- You could create a ghost story, or imagine what it was like on the island during Hurricane Fiona.
And there’s so much more, so many different subjects to explore!
You can choose whatever aspect interests you most, or combine some.
Primary Resource – this website!
The Sable Island Institute site provides a wide range of information about Sable’s people, natural history, and activities. Some of the site’s 100s of images may provide inspiration and ideas for storylines or essay subjects.
And recommended library books:
Sable Island (2010), by Bruce Armstrong.
Sable Island Shipwrecks (1994), by Lyall Campbell.
Sable Island, Tales of Tragedy and Survival from the Graveyard of the Atlantic (2006), by Johanna Bertin.
Sable Island in Black and White (2016), by Jill Martin Bouteillier.
Science and Natural History
The Ecology and Biodiversity of Sable Island (2016), edited by Bill Freedman.
We recommend the above books and websites because it is sometimes difficult to avoid the less reliable sources of information available online and in printed material. Such sources can give you inaccurate information.
Group 10-13 years: 500 – 1000 words
Group 14-17 years: 1500 – 2500 words
Prose may be fiction (story) or non-fiction (essay). Winners will be chosen for a) excellence of research based on recommended sources, b) skillful prose, and c) an imaginative connection to Sable Island.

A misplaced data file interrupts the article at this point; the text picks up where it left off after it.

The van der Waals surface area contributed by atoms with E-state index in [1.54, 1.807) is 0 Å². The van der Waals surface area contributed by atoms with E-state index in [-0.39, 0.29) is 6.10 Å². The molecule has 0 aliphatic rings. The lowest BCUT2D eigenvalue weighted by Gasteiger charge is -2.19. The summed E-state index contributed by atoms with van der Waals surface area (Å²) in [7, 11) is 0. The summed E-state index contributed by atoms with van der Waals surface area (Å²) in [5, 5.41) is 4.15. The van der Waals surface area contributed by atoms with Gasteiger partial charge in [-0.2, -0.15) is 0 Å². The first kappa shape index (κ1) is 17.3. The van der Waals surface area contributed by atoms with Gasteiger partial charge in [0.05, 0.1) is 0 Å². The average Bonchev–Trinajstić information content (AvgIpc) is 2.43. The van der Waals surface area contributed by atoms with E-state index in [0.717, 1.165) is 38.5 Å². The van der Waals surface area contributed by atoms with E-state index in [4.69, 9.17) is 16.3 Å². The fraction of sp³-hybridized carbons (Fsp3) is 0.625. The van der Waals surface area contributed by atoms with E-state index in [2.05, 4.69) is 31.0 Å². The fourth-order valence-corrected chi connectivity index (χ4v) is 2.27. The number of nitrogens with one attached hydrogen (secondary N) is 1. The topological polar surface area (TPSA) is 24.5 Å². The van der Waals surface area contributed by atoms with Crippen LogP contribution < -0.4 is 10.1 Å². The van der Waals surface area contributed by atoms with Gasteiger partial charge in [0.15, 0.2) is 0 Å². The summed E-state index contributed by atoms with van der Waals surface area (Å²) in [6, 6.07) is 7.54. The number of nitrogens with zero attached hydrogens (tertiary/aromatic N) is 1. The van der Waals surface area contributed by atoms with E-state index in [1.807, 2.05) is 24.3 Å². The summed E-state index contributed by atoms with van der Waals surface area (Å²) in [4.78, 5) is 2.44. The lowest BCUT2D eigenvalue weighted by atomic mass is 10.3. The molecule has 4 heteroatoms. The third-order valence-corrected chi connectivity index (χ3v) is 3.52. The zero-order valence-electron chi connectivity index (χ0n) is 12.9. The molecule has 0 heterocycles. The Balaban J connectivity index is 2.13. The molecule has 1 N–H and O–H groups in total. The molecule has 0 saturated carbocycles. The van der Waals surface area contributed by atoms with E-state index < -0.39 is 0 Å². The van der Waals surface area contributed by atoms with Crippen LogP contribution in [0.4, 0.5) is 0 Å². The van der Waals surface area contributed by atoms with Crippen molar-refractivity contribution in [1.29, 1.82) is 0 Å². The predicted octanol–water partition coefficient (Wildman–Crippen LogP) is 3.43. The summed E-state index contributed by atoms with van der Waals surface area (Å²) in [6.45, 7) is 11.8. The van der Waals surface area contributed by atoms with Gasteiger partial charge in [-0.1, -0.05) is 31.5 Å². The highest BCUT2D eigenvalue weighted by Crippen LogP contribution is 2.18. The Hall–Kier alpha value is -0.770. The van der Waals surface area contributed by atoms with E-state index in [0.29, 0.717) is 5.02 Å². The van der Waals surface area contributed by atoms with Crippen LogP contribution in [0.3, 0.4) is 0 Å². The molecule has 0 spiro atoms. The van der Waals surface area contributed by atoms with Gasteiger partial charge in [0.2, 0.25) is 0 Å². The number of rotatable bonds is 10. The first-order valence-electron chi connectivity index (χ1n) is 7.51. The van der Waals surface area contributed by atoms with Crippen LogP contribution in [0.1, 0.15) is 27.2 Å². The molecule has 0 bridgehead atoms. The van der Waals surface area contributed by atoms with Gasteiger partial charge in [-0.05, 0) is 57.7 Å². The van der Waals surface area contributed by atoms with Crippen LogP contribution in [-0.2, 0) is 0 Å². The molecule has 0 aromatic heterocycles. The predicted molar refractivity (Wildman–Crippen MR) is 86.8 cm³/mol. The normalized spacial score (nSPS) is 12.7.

Submit your work in a Word document to email@example.com
- Include on the first page (above your title) your name, your age or your age group, and the word count.
- Please do not send your entry in Google Drive. In past contests we have had difficulties with permissions and sharing entries with the reviewers/judges.
The deadline for submission is Friday, April 14, 2023
The contest’s judges are all published authors and educators, and include persons with a depth of Sable Island experience.
Winners will be announced on Friday, June 9, 2023.
The winning writing will be posted on the Sable Island Institute website.
We are looking forward to reading your words!
Questions may be sent to Sable Island – firstname.lastname@example.org
A few glimpses…
Ruins of the Old Main Station, including the superintendent’s house at the left. Photo taken in 1973 by Wyb Hoek.